Spring had arrived, and I was engaged in a battle of wits against my chickens. Worst of all: The chickens were winning. Rather than laying eggs in their nest box—the clean, cozy nest box I lovingly filled with fresh straw each week—my hens were disappearing into my Oregon backyard to do the deed in secret. No matter how hard I searched, I couldn’t find the chickens until after they hid their treasure. Which meant I couldn’t find “my” eggs at all.

Hiding eggs is a trait my flock inherited from their ancestors. In the wild, the safest nest is the best-concealed nest, yet I was still surprised that my domesticated cluckers would connect to their untamed roots like this. I felt betrayed. I’d given them a beautiful coop and a garden filled with warm places to sunbathe and shade for rest. Why wasn’t what I provided good enough?

Of the entire group, my tiny, speckled Belgian d’Uccle, Emmylou, was vanishing the most often, so I followed her like a spy. When she ventured beneath a large bush, I dropped to all fours and peeked behind the lower branches. I only found dirt. When she sat below a patch of shady leaves, I reached once more to check for eggs. Nothing again. One time, when Emmylou popped under the gazebo, I thought, surely, that would be the place. But there were no eggs there either! As the days passed, I peered into every chicken-size nook and cranny I spotted, but never found a single one of their hiding spots.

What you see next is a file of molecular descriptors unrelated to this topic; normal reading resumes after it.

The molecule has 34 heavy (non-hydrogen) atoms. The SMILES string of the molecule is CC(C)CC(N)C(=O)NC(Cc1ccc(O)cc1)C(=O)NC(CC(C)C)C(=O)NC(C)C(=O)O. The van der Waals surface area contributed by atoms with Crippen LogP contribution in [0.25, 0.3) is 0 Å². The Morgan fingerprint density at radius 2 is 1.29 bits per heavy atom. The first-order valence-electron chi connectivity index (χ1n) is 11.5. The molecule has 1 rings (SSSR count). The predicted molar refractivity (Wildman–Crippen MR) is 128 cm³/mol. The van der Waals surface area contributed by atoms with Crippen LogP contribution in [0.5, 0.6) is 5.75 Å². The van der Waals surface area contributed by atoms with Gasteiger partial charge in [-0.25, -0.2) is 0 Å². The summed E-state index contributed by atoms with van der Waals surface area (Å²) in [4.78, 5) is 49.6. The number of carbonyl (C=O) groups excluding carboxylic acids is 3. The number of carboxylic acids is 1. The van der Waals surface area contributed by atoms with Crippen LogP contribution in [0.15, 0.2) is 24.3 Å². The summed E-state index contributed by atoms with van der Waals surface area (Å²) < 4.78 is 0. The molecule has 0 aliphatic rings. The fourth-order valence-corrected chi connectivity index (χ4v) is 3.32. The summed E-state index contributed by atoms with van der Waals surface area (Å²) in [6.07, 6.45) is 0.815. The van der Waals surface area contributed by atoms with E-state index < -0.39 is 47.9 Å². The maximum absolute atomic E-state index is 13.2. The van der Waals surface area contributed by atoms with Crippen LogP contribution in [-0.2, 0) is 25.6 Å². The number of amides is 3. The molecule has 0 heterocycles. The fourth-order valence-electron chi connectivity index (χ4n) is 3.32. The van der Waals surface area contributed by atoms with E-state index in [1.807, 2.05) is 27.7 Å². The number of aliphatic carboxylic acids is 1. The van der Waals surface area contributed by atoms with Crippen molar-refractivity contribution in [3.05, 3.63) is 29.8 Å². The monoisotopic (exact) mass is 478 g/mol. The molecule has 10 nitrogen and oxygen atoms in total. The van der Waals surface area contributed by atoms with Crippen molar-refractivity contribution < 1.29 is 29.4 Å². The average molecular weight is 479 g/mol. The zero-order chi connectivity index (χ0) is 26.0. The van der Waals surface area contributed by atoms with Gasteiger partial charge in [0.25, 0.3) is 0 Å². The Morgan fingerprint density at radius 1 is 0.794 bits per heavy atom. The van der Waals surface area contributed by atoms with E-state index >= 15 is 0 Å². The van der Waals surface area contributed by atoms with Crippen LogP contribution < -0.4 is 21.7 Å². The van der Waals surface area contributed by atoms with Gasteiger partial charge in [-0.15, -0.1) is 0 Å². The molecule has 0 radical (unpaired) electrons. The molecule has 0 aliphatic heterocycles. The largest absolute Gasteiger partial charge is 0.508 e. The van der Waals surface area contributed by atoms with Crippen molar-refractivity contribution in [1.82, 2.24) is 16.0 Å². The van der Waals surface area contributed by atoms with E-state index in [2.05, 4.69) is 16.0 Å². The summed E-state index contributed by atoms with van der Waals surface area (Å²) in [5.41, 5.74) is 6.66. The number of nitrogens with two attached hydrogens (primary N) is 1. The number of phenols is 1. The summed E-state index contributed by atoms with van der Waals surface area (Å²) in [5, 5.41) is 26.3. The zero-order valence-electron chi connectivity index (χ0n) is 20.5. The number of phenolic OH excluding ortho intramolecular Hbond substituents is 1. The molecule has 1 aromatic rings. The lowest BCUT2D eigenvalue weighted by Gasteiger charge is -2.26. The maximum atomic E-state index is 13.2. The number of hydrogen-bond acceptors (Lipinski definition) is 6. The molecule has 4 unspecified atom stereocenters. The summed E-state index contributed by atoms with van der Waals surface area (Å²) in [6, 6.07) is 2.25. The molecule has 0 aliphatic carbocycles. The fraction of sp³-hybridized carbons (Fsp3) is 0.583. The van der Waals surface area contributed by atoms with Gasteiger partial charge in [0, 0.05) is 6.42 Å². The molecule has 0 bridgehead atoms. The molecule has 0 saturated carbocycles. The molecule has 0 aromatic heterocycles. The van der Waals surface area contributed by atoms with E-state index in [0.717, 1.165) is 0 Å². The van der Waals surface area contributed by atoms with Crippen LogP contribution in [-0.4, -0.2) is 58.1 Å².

Though my careful surveillance yielded no rewards, it did teach me things about my hens I had never noticed before. Phryne, a white Polish with a flop of eye-covering feathers on her head, preferred to preen in the safety of leafy branches. Thelma and Louise, two red hens I’d rescued from an egg farm, loved to fan themselves out on the warm bricks of my patio on a sunny day. Eventually, observing these habits became so enjoyable that I stopped tailing my birds entirely and instead simply started hanging out with the flock.

Under the Henfluence

Under the Henfluence

Under the Henfluence

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Not long after, I spent a leisurely afternoon reading outside, while the chickens milled about nearby. Suddenly, out of the corner of my eye, I saw Emmylou pop out of a salvia plant. Her bearded face looked both ways, as if checking for trouble, then she quickly ran to join the others. This, I now knew, wasn’t normal chicken behavior, so I got up and searched the bush. Half-hidden by dirt and dappled sunlight, there they were: 12 perfect small, white eggs. By no longer obsessing over the prize, I’d finally found it.

While it had been easy to assume the flock and I were competing for eggs, in that moment, my lesson was clear: Really, they were just teaching me how to live at a hen’s pace. Now, I look forward to our game every spring. Sometimes, I even win.

Tove Danovich is the author of Under the Henfluence: Inside the World of Backyard Chickens and the People Who Love Them.